By Gary Chartier
Jan 30, 2013
Being a libertarian means opposing the use of force to restrain peaceful, voluntary exchange. That doesn’t mean it should be understood as involving support for capitalism.
Whether this claim makes any sense at all depends, of course, on what you mean by “capitalism.” For some people, perhaps, the term just refers to free exchange. And if that’s all you intend when you talk about “capitalism,” you’re quite right that there’s no real conflict between what you’re talking about and a sensible libertarianism.
But people very often have some other senses of the word in mind when they employ it. For instance: mainstream print and electronic media regularly use “capitalism” to refer to “the economic system we have now.” And it’s relatively common to hear “capitalism” employed as a synonym for “dominance of workplaces and society by capitalists—by the owners of substantial capital assets.” Libertarian principles as I understand them entail support for capitalism in neither of these senses.
To a very significant degree, the economic system we have now is one from which peaceful, voluntary exchange is absent. An interlocking web of legal and regulatory privileges benefit the wealthy and well connected at the expense of everyone else (think patents and copyrights, tariffs, restrictions on banking, occupational licensing rules, land-use restrictions, etc.). The military-industrial complex funnels unbelievable amounts of money—at gunpoint—from ordinary people’s pockets and into the bank accounts of government contractors and their cronies. Subsidies of all kinds feed a network of privileged businesses and non-profits. And the state protects titles to land taken at gunpoint or engrossed by arbitrary fiat before distribution to favored individuals and groups. No, the economies of the US, Canada, Western Europe, Japan, and Australia, at least, aren’t centrally planned. The state doesn’t assert formal ownership of (most of) the means of production. But the state’s involvement at multiple levels in guaranteeing and bolstering economic privilege makes it hard to describe the economic system we have now as free. So if “capitalism” names the system we have now, anyone who favors freedom has good reason to be skeptical about capitalism.
The privileges that mark the existing economic order, whatever we call it, inure disproportionately to those with the most political influence and the greatest wealth. And the network of privileges preserved by the state tends in various ways to boost the privileges of capitalists in the workplace. As regards the workplace: state-secured privilege reduces the possibility of self-employment (by raising capital requirements and otherwise increasing costs of entry, while simultaneously reducing the resources people might be able to use to start and maintain their own businesses). It also imposes restraints on union activity that reduces workers’ capacity to bargain effectively with employers. By reducing alternatives to paid work and reducing workers’ collective bargaining opportunities, the state substantially increases employers’ leverage. In short: dominance of workplaces and of society by “capitalists” is incomprehensible in anything like its current form without attention to the state’s mischief. Again, if this is “capitalism,” proponents of freedom have no reason to embrace it.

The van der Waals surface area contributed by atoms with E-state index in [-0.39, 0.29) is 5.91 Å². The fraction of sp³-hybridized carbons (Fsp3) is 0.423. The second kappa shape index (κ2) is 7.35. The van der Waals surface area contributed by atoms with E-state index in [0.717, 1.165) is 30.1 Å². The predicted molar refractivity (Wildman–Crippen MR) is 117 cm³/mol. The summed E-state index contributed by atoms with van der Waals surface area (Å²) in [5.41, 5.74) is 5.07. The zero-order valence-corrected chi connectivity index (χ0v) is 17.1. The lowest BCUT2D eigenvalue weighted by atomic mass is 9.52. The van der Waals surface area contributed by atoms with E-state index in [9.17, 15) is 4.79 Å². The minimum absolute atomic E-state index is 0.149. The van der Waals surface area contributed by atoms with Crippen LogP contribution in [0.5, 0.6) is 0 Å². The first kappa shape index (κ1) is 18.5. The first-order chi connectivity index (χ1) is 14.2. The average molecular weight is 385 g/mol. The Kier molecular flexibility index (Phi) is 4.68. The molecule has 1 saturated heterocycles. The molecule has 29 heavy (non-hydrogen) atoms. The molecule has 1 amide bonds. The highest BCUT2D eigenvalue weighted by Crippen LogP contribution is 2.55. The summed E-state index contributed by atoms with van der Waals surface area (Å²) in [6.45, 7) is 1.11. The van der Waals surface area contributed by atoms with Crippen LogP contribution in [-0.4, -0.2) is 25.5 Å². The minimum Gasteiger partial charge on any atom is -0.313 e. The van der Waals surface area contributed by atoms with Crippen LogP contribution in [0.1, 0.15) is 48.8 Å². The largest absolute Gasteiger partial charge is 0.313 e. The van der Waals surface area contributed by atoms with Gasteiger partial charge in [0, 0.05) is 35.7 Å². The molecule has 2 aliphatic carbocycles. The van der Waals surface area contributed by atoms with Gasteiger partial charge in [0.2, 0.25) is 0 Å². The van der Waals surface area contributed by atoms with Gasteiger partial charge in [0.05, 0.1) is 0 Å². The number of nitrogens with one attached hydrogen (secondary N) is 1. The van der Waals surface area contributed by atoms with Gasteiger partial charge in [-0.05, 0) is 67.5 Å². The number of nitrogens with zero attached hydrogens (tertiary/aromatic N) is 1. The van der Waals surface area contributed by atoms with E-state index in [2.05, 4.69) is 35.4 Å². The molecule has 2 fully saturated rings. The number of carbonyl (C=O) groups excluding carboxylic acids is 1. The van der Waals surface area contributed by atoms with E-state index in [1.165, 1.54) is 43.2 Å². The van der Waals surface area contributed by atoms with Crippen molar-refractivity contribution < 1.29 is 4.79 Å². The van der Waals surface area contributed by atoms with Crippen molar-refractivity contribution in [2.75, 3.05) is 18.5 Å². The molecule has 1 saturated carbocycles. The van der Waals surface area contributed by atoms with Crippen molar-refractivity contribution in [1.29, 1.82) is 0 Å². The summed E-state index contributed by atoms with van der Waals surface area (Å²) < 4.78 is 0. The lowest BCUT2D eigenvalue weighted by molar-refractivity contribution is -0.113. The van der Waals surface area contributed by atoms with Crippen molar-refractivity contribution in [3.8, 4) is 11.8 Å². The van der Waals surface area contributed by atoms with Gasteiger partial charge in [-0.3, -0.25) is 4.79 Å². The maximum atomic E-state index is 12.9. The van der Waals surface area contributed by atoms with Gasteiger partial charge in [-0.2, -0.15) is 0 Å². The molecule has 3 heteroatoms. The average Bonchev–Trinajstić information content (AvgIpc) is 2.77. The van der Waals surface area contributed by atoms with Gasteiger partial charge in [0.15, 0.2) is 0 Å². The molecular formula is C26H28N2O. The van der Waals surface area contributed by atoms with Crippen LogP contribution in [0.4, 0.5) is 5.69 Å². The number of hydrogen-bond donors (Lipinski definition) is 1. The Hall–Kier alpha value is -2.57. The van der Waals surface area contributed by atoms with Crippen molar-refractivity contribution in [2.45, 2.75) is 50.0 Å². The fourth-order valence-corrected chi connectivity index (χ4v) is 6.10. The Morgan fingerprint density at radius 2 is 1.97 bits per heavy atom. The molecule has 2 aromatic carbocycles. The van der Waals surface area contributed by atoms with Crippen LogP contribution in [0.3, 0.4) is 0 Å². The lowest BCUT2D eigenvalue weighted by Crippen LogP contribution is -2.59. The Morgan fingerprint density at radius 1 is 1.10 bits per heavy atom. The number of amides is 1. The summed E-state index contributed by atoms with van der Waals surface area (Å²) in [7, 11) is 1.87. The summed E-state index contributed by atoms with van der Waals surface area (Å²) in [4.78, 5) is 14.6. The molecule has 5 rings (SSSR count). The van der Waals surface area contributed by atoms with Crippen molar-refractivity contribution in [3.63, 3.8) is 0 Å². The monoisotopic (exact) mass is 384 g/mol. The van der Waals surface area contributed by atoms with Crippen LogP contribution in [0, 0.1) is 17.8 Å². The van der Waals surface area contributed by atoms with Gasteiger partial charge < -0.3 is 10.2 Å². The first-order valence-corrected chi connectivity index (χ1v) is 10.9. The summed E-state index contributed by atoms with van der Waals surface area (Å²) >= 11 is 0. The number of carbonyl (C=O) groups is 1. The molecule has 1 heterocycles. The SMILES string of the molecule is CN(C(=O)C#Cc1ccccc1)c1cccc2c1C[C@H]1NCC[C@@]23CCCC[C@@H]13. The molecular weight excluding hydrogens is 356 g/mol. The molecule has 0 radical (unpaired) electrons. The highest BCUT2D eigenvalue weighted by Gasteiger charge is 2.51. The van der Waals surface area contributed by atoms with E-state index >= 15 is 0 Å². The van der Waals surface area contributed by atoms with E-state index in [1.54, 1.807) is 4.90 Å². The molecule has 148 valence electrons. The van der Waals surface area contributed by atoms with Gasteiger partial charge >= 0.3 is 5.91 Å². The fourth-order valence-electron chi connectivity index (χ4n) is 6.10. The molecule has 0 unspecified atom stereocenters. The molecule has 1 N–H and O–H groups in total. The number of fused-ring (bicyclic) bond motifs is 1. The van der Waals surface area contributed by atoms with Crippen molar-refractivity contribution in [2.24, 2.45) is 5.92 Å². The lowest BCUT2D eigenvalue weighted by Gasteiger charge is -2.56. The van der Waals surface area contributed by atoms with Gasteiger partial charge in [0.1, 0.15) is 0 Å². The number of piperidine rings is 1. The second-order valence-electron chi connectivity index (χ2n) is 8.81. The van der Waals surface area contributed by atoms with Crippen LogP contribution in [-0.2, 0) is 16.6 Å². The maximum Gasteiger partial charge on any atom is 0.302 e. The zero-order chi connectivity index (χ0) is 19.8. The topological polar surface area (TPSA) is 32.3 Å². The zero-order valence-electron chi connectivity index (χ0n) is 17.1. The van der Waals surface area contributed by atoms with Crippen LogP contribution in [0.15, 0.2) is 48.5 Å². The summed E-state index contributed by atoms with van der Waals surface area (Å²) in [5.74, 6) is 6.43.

It’s certainly conceivable that someone could argue that, while “capitalism” is frequently used for objectionable social phenomena, it is just as frequently employed for an economic system to which freedom is truly central. I am not sure either what the relevant proportions are or what weight should be attached to particular instances of using “capitalism” in one way or the other. I am quite sure, however, that the negative usage has been around for a long time (“capitalist” in the pejorative sense was employed by enthusiastic advocates of free markets like Thomas Hodgskin in the first half of the nineteenth century) and is very common today. Indeed, all too frequently, I fear, when “capitalism” is employed in a positive sense, it’s used as a “package deal” concept (as Roderick Long has helpfully emphasized) that somehow means both “free exchange” and either “the status quo,” “rule by capitalists,” or both. It’s tainted. And when people in the streets of countries throughout the developing world chant out their opposition to “capitalism”—meaning, in reality, not genuine freedom but rather imperial dominance by the United States government and its allies—I think it’s vital for libertarians to be able to make clear that the system of statist oppression the protestors are naming isn’t the one advocates of freedom favor.
Contributors to the Wall Street Journal’s editorial pages, commentators on Faux News, and (other) spokespersons for the political and economic elite may continue to use “capitalism” for whatever it is they say they favor. They’re not libertarianism’s natural allies, and there’s no reason for libertarians to emulate them. Support for free (or freed) markets is quite consistent with enthusiastic anti-capitalism.